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So much has already been said about the dynamic and transformative life that Coach Frank Broyles lived that I find it difficult to add much meaning to the conversation that hasn’t already been said.
Anyone taking the time to read this story no doubt knows of his decades of service to the University of Arkansas first as head football coach (1958-1976), then as athletics director (1974-2007), and finally as a fund raiser and ambassador with the Razorback Foundation.
You likely know that before serving in the Navy during the last days of World War II, the Decatur, Ga., native became a three-sport letterman for Georgia Tech in football, baseball, and basketball, and was named the SEC Player of the Year for the 1944 football season.
You know that he is the only Razorback head football coach that won a national title when the College Football Writers of America awarded his 1964-65 Hogs the Grantland Rice Trophy after they were the only major-college squad to complete an undefeated season following the bowls.
You may also know that his Razorbacks were oh so close to winning national titles in 1965 and 1969 and that the 22-game winning streak his Razorbacks went on from the final game of the 1963 season until the 1966 Cotton Bowl was the longest of that decade.
You probably know that at least 40 of his assistant coaches went on to become head coaches in collegiate for professional football. His coaching tree is a who’s who of the game, including Jimmy Johnson, Barry Switzer and Johnny Majors who went on to win national college championships, and Johnson, Switzer and Joe Gibbs won Super Bowls.
While Coach Broyles devoted his early professional life to football, he was a champion of all sports as the UA’s athletics director. He made basketball an emphasis, growing Arkansas’ mediocre program into a national power by hiring Eddie Sutton. With a second revenue-producing sport, funds flowed into other men and women’s sports, creating a proud tradition of an all-sports program that remains today.
During that same period, Coach Broyles worked for ABC with legendary broadcaster Keith Jackson to provide color commentary of the national football game of the week from 1977-1985.
You know that when Sutton got too big for his britches and “crawled” to Kentucky after the 1984-85 season, Coach Broyles made the landmark move of hiring Nolan Richardson away from Tulsa to take Arkansas’ basketball program to even greater heights. Richardson became the first African-American basketball coach to be hired by a major-college program in the South. The hire coupled with Richardson’s success quickly opened the door for more coaches of color to garner top coaching jobs in the South.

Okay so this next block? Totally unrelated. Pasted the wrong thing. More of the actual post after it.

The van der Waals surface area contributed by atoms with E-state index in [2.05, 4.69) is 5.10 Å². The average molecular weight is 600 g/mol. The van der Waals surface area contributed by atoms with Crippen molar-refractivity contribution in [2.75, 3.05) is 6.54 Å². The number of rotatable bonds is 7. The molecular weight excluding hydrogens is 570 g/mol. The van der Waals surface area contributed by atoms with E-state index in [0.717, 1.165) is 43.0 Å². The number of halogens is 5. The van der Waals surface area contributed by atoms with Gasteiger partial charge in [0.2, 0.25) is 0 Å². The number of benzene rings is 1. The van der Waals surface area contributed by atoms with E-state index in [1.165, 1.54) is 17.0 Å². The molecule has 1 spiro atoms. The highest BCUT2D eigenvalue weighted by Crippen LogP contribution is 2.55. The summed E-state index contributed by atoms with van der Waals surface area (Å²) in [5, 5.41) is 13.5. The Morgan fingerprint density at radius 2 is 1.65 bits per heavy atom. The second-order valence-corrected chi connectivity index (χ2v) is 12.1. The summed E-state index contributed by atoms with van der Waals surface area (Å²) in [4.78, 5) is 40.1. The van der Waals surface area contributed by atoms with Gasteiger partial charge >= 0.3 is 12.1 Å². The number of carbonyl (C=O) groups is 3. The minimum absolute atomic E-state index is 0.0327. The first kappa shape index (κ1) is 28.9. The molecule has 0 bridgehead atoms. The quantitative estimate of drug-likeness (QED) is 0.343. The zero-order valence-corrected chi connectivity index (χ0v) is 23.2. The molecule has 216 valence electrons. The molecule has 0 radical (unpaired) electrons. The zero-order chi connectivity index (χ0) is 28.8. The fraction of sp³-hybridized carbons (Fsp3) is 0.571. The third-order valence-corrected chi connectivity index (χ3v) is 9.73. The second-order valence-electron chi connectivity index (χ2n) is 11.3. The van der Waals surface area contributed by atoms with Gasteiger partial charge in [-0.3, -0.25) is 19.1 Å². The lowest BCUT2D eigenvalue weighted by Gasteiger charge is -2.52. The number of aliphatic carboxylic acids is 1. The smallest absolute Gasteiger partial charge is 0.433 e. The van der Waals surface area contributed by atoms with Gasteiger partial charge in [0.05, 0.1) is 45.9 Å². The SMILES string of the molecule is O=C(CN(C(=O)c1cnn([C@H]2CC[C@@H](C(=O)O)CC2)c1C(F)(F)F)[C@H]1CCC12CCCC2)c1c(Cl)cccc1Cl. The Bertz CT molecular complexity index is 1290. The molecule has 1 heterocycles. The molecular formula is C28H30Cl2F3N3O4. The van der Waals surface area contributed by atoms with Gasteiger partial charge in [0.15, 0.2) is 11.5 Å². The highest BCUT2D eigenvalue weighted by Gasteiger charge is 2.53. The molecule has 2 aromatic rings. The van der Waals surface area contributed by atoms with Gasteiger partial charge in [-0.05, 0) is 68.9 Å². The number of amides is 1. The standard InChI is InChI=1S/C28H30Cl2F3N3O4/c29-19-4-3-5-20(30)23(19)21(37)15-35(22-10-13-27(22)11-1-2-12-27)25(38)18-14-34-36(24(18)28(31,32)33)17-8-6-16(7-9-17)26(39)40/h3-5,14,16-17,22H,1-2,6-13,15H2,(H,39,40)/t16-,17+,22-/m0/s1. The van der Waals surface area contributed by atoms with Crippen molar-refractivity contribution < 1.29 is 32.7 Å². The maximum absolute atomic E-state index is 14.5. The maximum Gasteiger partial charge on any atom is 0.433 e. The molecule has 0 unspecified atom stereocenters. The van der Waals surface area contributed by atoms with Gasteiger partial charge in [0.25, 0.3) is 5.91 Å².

You know Coach Broyles was a man of vision, and perhaps his vision was clearest in 1990 when he worked to broker a deal that moved Arkansas, a charter member of the Southwest Conference, into the Southeastern Conference. Coach Broyles knew the gears of change were on the horizon, and he battled to make sure the Razorbacks would not be victims of that change.
A quarter of a century later, the SEC is the most lucrative and competitive conference in the nation, with each of its 14 members garnering $40 million a year from television contracts. Competing in the SEC is difficult, but being a member of the league gives Arkansas the funds to be ranked among the top 25 programs in terms of the athletic budget each year, without taking money from the state to do its athletic business.
You may know that since his retirement as athletics director in 2007, Coach Broyles became a key figure in the fight against Alzheimer’s disease as a fundraiser, lobbyist, and author of “Coach Broyles’ Playbook for Alzheimer’s Caregivers: A Practical Tips Guide.”
It is a great guide that has been invaluable to my family as we care for my mother who suffers from the disease that robbed him of his first wife Barbara, and which ended his life on Monday.
While I did not know Coach Broyles other than on a professional basis, I interacted with him on countless occasions, first as a graduate assistant in Arkansas’ Sports Information Department for a year and then as a reporter and columnist.
Veteran broadcaster Mike Irwin of KNWA dotes on telling the story of a “dumb kid” who spoke out of turn at a Razorback football practice when Coach Broyles sought compliments among the gathered media for hiring former Oklahoma coach Barry Switzer as the color commentator for football radio broadcasts with Paul Eels and Rick Schaeffer in 1991.
Coach Broyles asked the group what they thought of Switzer’s first performance. No one spoke up until the “dumb kid” said something to the effect that Switzer sounded distracted and uninterested. To which Coach Broyles responded, I thought he was insightful and articulate.
Yeah, I was that “dumb kid.”
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